The film also manages to touch upon the topic of the feminist movement (Minjung Undong) in Korea at the time through its portrayal of the housemaid. Instead of appealing to the usual timid and subservient nature that is expected of female characters, the film features a sexually predatory femme fatale that breaks through society’s long-established conventions about femininity. It is essentially questioning the validity of Korea’s tendency to oppress women.

Consequently, it’s no wonder why many deemed “The Housemaid” to be so controversial at the time of its original release. Despite the military’s dictatorial hold over the country, the nation’s film industry was highly revered by the people to the point where Kim’s “The Housemaid” and other movies managed to get away with addressing controversial themes.

Moving into the ‘80s and ‘90s, however, the works of Kim and other talented directors were forgotten by the public due to the increasing popularity of television and the prolonged rule of military leaders who used films to uphold their conservative ideologies. Nevertheless, the new generation of directors managed to revive and rediscover Kim’s movies — resuscitating his work by creating a remake of “The Housemaid” half a century after its initial release and referencing his masterpieces through parallel images from his past films.

Parallels to the Film “Parasite” 

With numerous visual and thematic parallels to the ‘60s Korean film, director Bong states that “Parasite” was made to be somewhat of an homage to Kim’s “The Housemaid.” Although both movies concern an upper-class family whose (financial and household) stability is threatened by an infiltrator (or infiltrators) arriving in the form of household help, they also demonstrate the consequences of financial greed and serve as a warning to take notice and amend one’s priorities before it is too late.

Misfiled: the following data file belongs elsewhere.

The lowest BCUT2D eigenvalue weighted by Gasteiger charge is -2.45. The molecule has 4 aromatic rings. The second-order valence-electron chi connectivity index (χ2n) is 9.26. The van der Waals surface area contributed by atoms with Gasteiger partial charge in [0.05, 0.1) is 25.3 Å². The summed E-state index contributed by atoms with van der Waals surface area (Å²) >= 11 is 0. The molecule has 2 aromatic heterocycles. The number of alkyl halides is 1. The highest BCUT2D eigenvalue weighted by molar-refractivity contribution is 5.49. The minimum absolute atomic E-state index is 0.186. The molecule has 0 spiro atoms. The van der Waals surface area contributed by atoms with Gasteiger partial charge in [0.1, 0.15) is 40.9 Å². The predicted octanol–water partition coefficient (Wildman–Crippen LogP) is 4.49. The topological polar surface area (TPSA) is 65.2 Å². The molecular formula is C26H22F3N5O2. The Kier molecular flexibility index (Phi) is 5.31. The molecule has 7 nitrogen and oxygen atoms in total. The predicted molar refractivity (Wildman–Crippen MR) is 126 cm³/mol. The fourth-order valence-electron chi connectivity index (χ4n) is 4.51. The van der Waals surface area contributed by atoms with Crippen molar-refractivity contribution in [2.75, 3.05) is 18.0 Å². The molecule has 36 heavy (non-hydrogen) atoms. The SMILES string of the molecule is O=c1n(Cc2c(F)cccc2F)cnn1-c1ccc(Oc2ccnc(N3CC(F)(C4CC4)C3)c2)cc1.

The trappings of wealth or the characters’ attempts to achieve greater financial success can be seen through visual motifs such as moving up and down the staircase. In “The Housemaid,” numerous characters proceed to fall down the stairs and struggle to get back up — essentially signaling their desperation or effort to adapt to their new social class.

In “Parasite,” there is a similar occurrence where the stairways in the film not only signify the socioeconomic position of a family or individual, but also exemplify how the upper-class’s success is predominantly built upon the struggles or failures of the lower class. This can be seen in numerous instances, especially during the scene where the despairing Geun-se physically lights up the house for the wealthy Park family, even at the expense of his own physical state.

Overall, both movies have done a fantastic job in depicting class anxiety and familial paranoia with their surreptitious plots and venomous bloodshed. The success of “Parasite,” however, ultimately proves how influential its predecessor, “The Housemaid,” remains for many contemporary directors, even those outside of Korea.

Alice Han, Pepperdine University

Writer Profile

Alice Han

Pepperdine University
Communication Studies (Minor in Journalism)

My name is Alice Han, and I am currently a third-year student at Pepperdine University majoring in communication studies and minoring in journalism. I am originally from Los Angeles, California, but currently reside in Alaska.